Safety-net programs can and do help bridge some of the gap. As we noted earlier, with post-pandemic reductions in programs like SNAP, food budgets were again strained, and more families struggled to make ends meet.

In 2022, the proportion of people living below the Supplemental Poverty Measure (SPM) threshold— which accounts for living costs and government aid programs—increased, raising the SPM rate to 12.4 percent. This marked a 4.6 percentage point increase from the 2021 rate, according to the U.S. Census Bureau.

Factors that impact earning capacity

Earning capacity is affected by a variety of intersecting factors, including discrimination, which also contributes to food insecurity.

It is important to note that food insecurity disproportionately affects people of color, with Black individuals being 2.4 times and Latinos 2.2 times more likely to experience food insecurity than their white counterparts in 2022.

Root causes of food insecurity in the U.S. include

      • Systemic racial discrimination and social inequities
      • The prevalence of food deserts and the issue of food waste
      • Escalating housing costs and rising food prices
      • Disparities in education
      • Chronic illnesses and healthcare accessibility


The uptick in food insecurity in 2022 highlights the vital role that federal nutrition assistance programs play in safeguarding against food insecurity. Yet, a sustainable solution that ensures everyone has enough requires more than temporary aid; it necessitates addressing the deeper root causes that leave too many behind.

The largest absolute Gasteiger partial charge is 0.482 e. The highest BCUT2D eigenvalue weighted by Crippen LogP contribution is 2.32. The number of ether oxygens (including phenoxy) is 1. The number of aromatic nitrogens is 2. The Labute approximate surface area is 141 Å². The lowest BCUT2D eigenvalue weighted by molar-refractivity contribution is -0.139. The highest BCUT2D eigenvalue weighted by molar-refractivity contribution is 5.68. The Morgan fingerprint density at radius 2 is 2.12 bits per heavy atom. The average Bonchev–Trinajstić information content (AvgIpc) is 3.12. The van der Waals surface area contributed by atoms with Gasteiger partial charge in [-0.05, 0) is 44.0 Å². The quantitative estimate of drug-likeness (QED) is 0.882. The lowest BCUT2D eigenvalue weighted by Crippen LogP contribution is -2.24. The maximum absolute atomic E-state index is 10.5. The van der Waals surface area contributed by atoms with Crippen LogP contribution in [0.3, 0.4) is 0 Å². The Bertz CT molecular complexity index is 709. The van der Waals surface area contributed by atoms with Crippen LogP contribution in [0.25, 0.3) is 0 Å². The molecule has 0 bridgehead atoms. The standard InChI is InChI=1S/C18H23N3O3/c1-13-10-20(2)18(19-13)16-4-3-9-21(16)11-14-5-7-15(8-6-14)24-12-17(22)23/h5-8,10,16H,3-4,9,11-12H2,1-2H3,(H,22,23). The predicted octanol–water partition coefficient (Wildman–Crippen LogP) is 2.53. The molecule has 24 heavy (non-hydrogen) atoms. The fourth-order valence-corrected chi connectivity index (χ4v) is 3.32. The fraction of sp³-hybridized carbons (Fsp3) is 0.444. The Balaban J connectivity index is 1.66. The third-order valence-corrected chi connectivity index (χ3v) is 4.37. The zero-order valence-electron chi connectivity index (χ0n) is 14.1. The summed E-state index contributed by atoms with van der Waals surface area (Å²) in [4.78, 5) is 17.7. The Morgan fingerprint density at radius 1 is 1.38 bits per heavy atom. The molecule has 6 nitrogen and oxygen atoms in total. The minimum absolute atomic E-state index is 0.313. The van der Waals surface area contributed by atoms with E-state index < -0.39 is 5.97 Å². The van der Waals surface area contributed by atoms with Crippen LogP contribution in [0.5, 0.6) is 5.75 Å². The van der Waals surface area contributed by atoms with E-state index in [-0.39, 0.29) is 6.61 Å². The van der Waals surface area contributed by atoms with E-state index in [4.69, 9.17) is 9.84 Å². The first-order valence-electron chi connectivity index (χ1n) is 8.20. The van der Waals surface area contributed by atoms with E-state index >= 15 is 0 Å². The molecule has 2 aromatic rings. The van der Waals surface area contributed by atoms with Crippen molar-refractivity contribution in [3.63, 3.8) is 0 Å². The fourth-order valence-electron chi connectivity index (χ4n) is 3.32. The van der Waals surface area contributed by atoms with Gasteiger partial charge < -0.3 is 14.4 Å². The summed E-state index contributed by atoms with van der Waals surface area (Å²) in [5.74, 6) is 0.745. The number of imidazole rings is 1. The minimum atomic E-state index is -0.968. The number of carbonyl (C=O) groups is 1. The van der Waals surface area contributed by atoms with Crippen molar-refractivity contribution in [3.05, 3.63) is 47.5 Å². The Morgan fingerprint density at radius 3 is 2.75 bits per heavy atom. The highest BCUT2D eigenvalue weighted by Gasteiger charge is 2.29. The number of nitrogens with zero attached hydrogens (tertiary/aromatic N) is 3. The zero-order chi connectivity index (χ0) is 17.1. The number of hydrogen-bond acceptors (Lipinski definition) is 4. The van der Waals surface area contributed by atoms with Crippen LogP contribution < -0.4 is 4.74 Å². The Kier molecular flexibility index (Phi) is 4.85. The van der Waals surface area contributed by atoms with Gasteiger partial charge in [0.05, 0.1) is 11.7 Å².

*Each year, the USDA releases data gathered from the previous year (2023 data is expected in September or October of 2024).




Bread for the World Institute. (2018). Hunger Report: The Jobs Challenge.

Caspi, C., Seligman, H., Berge, J., Ng, S. W., & Krieger, J. (2022). COVID-19 Pandemic-Era Nutrition Assistance: Impact And Sustainability. Health Affairs.

Feeding America.Hunger and poverty in America.‘ Feeding America.

Feeding America.Feeding America Calls for Immediate Action to Address Large Increase in Food Insecurity.” Press Release, October 25, 2023.

Food Research & Action Center. (2021, September). Hunger, Poverty, and Health Disparities During COVID-19 and the Federal Nutrition Programs’ Role in an Equitable Recovery.

Kulish, N. (2020, April 8). ‘Never Seen Anything Like It’: Cars Line Up for Miles at Food Banks. The New York Times.

Rabbitt, M.P., Hales, L.J., Burke, M.P., & Coleman-Jensen, A. (2023). Household food security in the United States in 2022 (Report No. ERR-325). U.S. Department of Agriculture, Economic Research Service.

Shrider, Emily A., and John Creamer. Poverty in the United States: 2022.” Current Population Reports, U.S. Census Bureau, Issued September 2023.

U.S. Department of Agriculture, Economic Research Service.Definitions of Food Security.


  • World Hunger Education
    P.O. Box 29015
    Washington, D.C. 20017
  • For the past 40 years, since its founding in 1976, the mission of World Hunger Education Service is to undertake programs, including Hunger Notes, that
    • Educate the general public and target groups about the extent and causes of hunger and malnutrition in the United States and the world
    • Advance comprehension which integrates ethical, religious, social, economic, political, and scientific perspectives on the world food problem
    • Facilitate communication and networking among those who are working for solutions
    • Promote individual and collective commitments to sustainable hunger solutions.